In Vivo Models for Translation of Huntington’s Disease in Humans
We conduct contract in vivo Huntington’s disease animal studies to test the efficacy of novel therapeutics. We offer two mouse models, the Q175 mouse model, and the transgenic R6/2 mouse model, as well as rat and large animal studies. All of our studies display robust, gene dose-dependent, progressive, and early-onset alterations in the validated endpoint assays. As part of our Neuroscience and Rare Disease portfolio, we also offer a selection of validated in vitro Huntington disease assays as well.
Q175 Mouse Model
The Q175 knock-in mouse is one of our two Huntington’s disease animal models. The Q175 Mouse contains human mHTT allele with the expanded CAG repeat (~179 repeats) within the native mouse huntingtin gene. Thus, this animal model reflects an accurate representative of Huntington’s disease in humans from a genetic aspect. Both homo- and heterozygous Q175 mice exhibit first signs of motor symptoms early, from 3-4 months of age, and behavioral deficits are accompanied by marked brain atrophy and brain metabolite changes by eight months.
Transgenic R6/2 Mouse Model
Our most commonly used model is the transgenic R6/2 mouse model [B6CBA-Tg(HDexon1)62Gpb/1J]. The R6/2 mouse contains N-terminally truncated mutant HTT (mHTT) with CAG repeat expansion (~125 repeats) within the huntingtin gene exon 1. This model develops HD-like symptoms, including decreased body weight as well as motor and cognitive deficits, starting as early as 6-8 weeks of age. Survival is followed until 25 weeks of age.
Huntington’s disease animal model components:
- Body weight
- Motor deficits
- Open field test
- Rear climbing test
- Rotarod test
- Grip strength test
- Cognitive deficits
- Procedural two-choice swim test
- Contextual fear conditioning
- Neurological index
- In vivo brain imaging
- MRI for brain volumetry (whole brain, cortex, striatum)
- MRS for striatal metabolites
- Various options in mRNA and protein detection assays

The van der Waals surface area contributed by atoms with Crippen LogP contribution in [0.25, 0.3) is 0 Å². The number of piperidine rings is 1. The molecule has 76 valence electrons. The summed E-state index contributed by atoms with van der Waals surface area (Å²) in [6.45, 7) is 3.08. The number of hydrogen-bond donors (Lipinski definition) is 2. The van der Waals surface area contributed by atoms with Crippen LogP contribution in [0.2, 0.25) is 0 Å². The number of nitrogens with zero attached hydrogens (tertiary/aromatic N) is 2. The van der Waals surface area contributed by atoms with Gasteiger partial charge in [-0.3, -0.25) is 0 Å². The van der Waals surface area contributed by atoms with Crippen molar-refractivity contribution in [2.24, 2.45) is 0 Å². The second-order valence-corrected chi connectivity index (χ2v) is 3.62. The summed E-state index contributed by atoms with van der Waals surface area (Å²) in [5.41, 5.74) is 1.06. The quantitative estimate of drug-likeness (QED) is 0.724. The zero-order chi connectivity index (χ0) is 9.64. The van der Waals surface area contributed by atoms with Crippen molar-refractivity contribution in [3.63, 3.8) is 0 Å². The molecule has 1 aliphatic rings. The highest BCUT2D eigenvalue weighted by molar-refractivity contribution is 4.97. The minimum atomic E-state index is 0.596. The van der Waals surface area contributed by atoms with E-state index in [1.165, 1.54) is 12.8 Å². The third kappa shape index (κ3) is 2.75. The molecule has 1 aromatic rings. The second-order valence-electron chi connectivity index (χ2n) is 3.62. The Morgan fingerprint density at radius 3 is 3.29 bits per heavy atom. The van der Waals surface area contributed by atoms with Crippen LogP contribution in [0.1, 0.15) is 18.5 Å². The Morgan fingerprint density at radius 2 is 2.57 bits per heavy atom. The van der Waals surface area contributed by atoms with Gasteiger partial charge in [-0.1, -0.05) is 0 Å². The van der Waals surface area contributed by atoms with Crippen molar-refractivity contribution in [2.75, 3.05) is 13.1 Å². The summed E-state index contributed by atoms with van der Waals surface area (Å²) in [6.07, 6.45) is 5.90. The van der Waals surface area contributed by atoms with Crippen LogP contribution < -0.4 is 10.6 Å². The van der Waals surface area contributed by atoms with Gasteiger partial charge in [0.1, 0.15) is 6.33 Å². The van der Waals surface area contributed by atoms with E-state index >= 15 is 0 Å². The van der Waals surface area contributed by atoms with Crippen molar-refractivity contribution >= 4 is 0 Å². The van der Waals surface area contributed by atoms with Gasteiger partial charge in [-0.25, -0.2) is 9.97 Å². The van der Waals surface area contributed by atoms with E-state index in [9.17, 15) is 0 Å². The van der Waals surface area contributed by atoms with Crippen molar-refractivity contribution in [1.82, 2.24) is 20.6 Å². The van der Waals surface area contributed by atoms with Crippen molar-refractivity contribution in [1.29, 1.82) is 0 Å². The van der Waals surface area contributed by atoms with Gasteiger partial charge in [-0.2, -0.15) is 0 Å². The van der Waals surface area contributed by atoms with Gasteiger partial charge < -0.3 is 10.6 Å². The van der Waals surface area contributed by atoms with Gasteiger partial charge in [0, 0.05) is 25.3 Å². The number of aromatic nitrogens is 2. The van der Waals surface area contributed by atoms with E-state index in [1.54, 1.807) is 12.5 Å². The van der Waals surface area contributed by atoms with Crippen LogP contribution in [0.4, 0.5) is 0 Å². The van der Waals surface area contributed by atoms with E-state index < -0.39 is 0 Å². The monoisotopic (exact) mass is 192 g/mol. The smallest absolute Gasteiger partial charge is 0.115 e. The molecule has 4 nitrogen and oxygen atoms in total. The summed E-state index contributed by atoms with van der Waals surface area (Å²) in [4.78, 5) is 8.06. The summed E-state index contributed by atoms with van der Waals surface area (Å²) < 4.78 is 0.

Several additional endpoints are available for evaluating the lead compound method of action, such as:
- IHC for mutated Huntingtin protein
- Inflammatory markers
- Iron accumulation and dopaminergic neurotransmission for intensity analysis or stereological counting
- qPCR assays for various transcripts
Stem Cell-Derived Striatal Neurons for In Vivo Huntington’s Disease Studies
Mariangela Iovino, PhD, Group Leader of Integrated Biology at Charles River presents at Neuroscience Day 2020 and takes a deep dive in to current Huntington’s disease research with stem cell-derived striatal neurons. View additional Neuroscience Day 2020 presentations here.
Frequently Asked Questions (FAQs) for Huntington’s Disease Animal Studies
What factors are important for In Vivo Huntington’s disease animal studies?
When evaluating a potential therapeutic, it is important to have an animal model that accurately represents the neuropathology and symptomology of the disease. It is also crucial to have robust, gene dose-dependent, progressive and early-onset alterations in your study. We offer various customizable Huntington’s disease animal studies that take all of these factors into consideration.
What Huntington’s disease animal studies can I apply to my research?
Our models include the Q175 mouse, the transgenic R/62 mouse, as well as rat and large animal models. We also offer validated in vitro studies.